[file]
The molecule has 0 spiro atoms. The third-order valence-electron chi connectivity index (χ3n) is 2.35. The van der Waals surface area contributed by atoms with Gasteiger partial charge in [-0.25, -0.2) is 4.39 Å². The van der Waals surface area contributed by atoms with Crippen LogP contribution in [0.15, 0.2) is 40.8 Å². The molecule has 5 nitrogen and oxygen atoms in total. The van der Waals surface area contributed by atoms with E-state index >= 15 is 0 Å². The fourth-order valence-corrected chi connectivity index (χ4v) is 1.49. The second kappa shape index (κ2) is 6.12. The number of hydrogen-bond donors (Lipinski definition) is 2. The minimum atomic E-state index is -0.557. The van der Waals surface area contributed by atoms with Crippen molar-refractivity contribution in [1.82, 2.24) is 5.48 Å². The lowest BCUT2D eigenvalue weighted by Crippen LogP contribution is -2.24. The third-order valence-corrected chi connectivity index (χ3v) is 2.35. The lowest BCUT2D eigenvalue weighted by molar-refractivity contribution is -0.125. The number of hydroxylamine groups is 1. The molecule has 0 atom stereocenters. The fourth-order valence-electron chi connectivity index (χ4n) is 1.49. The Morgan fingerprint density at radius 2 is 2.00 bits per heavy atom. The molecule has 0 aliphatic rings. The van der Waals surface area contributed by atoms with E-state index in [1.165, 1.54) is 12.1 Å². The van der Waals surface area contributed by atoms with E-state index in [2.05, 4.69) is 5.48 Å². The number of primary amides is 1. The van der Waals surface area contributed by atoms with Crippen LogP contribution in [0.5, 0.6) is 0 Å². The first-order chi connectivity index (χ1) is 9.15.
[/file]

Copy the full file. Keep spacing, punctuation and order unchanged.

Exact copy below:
The molecule has 0 spiro atoms. The third-order valence-electron chi connectivity index (χ3n) is 2.35. The van der Waals surface area contributed by atoms with Gasteiger partial charge in [-0.25, -0.2) is 4.39 Å². The van der Waals surface area contributed by atoms with Crippen LogP contribution in [0.15, 0.2) is 40.8 Å². The molecule has 5 nitrogen and oxygen atoms in total. The van der Waals surface area contributed by atoms with E-state index >= 15 is 0 Å². The fourth-order valence-corrected chi connectivity index (χ4v) is 1.49. The second kappa shape index (κ2) is 6.12. The number of hydrogen-bond donors (Lipinski definition) is 2. The minimum atomic E-state index is -0.557. The van der Waals surface area contributed by atoms with Crippen molar-refractivity contribution in [1.82, 2.24) is 5.48 Å². The lowest BCUT2D eigenvalue weighted by Crippen LogP contribution is -2.24. The third-order valence-corrected chi connectivity index (χ3v) is 2.35. The lowest BCUT2D eigenvalue weighted by molar-refractivity contribution is -0.125. The number of hydroxylamine groups is 1. The molecule has 0 atom stereocenters. The fourth-order valence-electron chi connectivity index (χ4n) is 1.49. The Morgan fingerprint density at radius 2 is 2.00 bits per heavy atom. The molecule has 0 aliphatic rings. The van der Waals surface area contributed by atoms with E-state index in [1.165, 1.54) is 12.1 Å². The van der Waals surface area contributed by atoms with E-state index in [2.05, 4.69) is 5.48 Å². The number of primary amides is 1. The van der Waals surface area contributed by atoms with Crippen LogP contribution in [0.5, 0.6) is 0 Å². The first-order chi connectivity index (χ1) is 9.15.